In a county growing as fast as ours, historians become increasingly important. It's their job to keep us from forgetting where we've come from as we plunge headlong toward an uncertain future.
Barbara Seaborn, a News-Times columnist, has long been working on a meticulously researched history of Columbia County. Charles Lord has provided tremendous guidance in setting up the Grovetown Museum. Bette Sargent has been a great asset in charting Harlem's history, and Bill and Jean Blackard continue to document the county's cemeteries.
These folks are among a number of intellectual treasures in our community, and a great loss to this body of historians occurred this past weekend with the death of the Rev. Dr. Waldo P. Harris III.
Harris is perhaps best known by colleagues as the "historian of Georgia Baptists." But for Columbia County, the Wilkes County native and Appling resident is the man who wrote the history of Kiokee Baptist Church.
It's a rich topic. Kiokee is the oldest Baptist church in Georgia, and Harris laid out its detailed history in a 600-page volume, along with other texts researching its 1772 founder Daniel Marshall and his home site near the old church in Appling.
Some of us also remember Harris as one of the people who used to run the Baptist church summer camp each year at Alexander H. Stevens State Park in Crawfordville.
It was a summer long ago that I ran afoul of camp rules. When I apologized to Harris, he was gracious and forgiving - far more than I deserved. His own heavenly Father, who exemplifies grace and forgiveness, surely saw that little exchange and is even now rewarding Harris for living his life with such honor, dignity and godliness.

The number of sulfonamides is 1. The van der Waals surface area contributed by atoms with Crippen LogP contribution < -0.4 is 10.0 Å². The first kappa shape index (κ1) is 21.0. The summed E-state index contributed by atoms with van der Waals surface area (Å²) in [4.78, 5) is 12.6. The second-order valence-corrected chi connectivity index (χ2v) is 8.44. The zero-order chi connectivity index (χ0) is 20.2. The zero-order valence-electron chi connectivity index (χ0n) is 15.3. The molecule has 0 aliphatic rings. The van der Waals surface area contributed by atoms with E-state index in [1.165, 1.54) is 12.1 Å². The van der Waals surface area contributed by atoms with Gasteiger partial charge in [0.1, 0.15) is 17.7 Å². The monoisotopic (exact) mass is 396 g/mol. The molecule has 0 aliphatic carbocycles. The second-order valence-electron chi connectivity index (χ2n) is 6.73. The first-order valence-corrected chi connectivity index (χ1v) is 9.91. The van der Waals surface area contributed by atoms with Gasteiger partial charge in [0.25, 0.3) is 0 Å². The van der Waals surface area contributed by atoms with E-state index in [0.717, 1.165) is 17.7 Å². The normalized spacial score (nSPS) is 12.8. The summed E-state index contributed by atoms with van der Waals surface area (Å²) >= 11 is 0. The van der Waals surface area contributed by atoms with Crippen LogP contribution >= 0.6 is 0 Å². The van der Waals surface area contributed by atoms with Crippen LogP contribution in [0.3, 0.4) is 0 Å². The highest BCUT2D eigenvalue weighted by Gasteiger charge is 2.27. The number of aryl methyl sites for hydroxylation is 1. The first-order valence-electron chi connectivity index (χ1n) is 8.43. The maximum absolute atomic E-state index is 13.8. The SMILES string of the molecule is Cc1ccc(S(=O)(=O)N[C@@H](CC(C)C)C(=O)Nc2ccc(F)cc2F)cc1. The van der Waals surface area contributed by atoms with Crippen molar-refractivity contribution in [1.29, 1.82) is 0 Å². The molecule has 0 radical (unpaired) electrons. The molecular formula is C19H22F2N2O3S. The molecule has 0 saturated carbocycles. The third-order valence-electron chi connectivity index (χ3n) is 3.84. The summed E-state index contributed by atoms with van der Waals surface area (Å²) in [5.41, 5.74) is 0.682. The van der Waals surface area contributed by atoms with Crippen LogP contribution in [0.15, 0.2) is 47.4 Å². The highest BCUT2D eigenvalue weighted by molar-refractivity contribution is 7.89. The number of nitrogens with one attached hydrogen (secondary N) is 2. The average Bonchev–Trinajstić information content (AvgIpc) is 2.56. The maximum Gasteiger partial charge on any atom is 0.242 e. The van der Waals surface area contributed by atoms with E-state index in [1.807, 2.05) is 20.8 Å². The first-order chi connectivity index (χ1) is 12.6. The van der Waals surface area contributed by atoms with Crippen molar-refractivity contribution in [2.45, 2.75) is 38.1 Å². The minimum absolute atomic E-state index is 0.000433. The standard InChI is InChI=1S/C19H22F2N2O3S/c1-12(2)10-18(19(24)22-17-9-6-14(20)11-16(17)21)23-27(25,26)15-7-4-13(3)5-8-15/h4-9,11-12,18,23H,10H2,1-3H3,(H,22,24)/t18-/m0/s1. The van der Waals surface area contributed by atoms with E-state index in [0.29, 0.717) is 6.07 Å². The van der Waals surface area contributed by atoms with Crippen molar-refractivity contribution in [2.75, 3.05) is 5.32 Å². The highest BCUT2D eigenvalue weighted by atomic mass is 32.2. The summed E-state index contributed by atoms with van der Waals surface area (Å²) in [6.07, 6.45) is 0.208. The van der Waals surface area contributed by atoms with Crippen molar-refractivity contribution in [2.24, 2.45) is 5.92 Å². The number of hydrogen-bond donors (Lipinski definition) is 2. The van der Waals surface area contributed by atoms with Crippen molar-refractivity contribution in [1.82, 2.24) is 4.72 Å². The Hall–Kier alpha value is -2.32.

It's hard to see so much of Columbia County's history grow dim. Losing one of our best historians makes it that much more difficult. Thankfully, because of Waldo Harris' God-given writing talent and his 84 years of work, we'll long be blessed by his effort to record that history for us.
A house destroyed
Speaking of historic losses, it is a maddening, crying shame that Paine College destroyed the old Frank Yerby home.
Yerby was a gifted black Augusta writer who left the city during the civil rights era. He moved to France and pumped out a tremendous number of novels, most of them historical romances set in a strangely glorified version of the old South.
Yerby died several years ago, and his childhood home was donated last year to Paine, his alma mater. The school announced its intentions to preserve the home, but instead flattened it with a giant trackhoe and loaded the debris into roll-off garbage bins a couple of weeks ago. Paine officials now say they intend to reconstruct a replica.
One prominent Augusta historian is outraged (but doesn't want his name used). Though Paine is blaming the demolition on asbestos and lead contamination found in the Yerby home, this historian contends the school failed to take steps to protect the leaky-roofed structure from the weather and allowed it to become infested with rot and insects. "Pure neglect," he says in disgust.
Why do I care? I've donated a stack of Yerby books to the Augusta Museum of History, and have more than a passing interest in preserving the memory of a fellow writer. Former Augusta mayor Ed McIntyre had planned to preserve the home, and I'd promised to help him. Then he died, and now the historic home is gone, too.
If anyone's interested, my boyhood home is still standing in Winfield. And Paine can't have it.
(Barry L. Paschal is publisher of The Columbia County News-Times. E-mail comments to email@example.com.)
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